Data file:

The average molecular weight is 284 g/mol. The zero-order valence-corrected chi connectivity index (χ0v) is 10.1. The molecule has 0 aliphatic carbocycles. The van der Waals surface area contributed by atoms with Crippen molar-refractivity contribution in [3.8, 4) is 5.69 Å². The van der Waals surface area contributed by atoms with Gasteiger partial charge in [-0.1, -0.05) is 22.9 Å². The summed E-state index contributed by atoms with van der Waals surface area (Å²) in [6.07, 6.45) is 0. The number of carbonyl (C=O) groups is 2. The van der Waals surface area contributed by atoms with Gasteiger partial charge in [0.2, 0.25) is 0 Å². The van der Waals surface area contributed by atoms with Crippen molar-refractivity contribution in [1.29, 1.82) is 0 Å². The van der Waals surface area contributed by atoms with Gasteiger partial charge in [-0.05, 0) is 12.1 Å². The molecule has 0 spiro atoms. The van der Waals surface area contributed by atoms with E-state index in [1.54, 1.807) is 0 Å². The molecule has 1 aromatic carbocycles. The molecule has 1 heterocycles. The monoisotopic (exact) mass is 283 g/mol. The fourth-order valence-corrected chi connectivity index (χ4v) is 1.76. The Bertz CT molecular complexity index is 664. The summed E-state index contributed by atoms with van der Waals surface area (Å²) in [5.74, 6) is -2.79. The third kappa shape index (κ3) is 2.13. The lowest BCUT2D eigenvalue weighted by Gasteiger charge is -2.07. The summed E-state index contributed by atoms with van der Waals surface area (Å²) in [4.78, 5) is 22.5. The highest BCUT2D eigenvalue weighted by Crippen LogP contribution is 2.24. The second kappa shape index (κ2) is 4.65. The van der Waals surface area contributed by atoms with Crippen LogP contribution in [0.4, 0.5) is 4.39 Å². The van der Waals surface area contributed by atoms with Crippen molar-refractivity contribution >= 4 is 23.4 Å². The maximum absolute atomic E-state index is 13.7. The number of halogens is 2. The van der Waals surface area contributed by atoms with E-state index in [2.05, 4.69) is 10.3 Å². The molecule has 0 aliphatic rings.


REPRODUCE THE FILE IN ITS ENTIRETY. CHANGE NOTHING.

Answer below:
The average molecular weight is 284 g/mol. The zero-order valence-corrected chi connectivity index (χ0v) is 10.1. The molecule has 0 aliphatic carbocycles. The van der Waals surface area contributed by atoms with Crippen molar-refractivity contribution in [3.8, 4) is 5.69 Å². The van der Waals surface area contributed by atoms with Gasteiger partial charge in [-0.1, -0.05) is 22.9 Å². The summed E-state index contributed by atoms with van der Waals surface area (Å²) in [6.07, 6.45) is 0. The number of carbonyl (C=O) groups is 2. The van der Waals surface area contributed by atoms with Gasteiger partial charge in [0.2, 0.25) is 0 Å². The van der Waals surface area contributed by atoms with Crippen molar-refractivity contribution in [1.29, 1.82) is 0 Å². The van der Waals surface area contributed by atoms with Gasteiger partial charge in [-0.05, 0) is 12.1 Å². The molecule has 0 spiro atoms. The van der Waals surface area contributed by atoms with E-state index in [1.54, 1.807) is 0 Å². The molecule has 1 aromatic carbocycles. The molecule has 1 heterocycles. The monoisotopic (exact) mass is 283 g/mol. The fourth-order valence-corrected chi connectivity index (χ4v) is 1.76. The Bertz CT molecular complexity index is 664. The summed E-state index contributed by atoms with van der Waals surface area (Å²) in [5.74, 6) is -2.79. The third kappa shape index (κ3) is 2.13. The lowest BCUT2D eigenvalue weighted by Gasteiger charge is -2.07. The summed E-state index contributed by atoms with van der Waals surface area (Å²) in [4.78, 5) is 22.5. The highest BCUT2D eigenvalue weighted by Crippen LogP contribution is 2.24. The second kappa shape index (κ2) is 4.65. The van der Waals surface area contributed by atoms with Crippen LogP contribution in [0.4, 0.5) is 4.39 Å². The van der Waals surface area contributed by atoms with Crippen molar-refractivity contribution >= 4 is 23.4 Å². The maximum absolute atomic E-state index is 13.7. The number of halogens is 2. The van der Waals surface area contributed by atoms with E-state index in [2.05, 4.69) is 10.3 Å². The molecule has 0 aliphatic rings.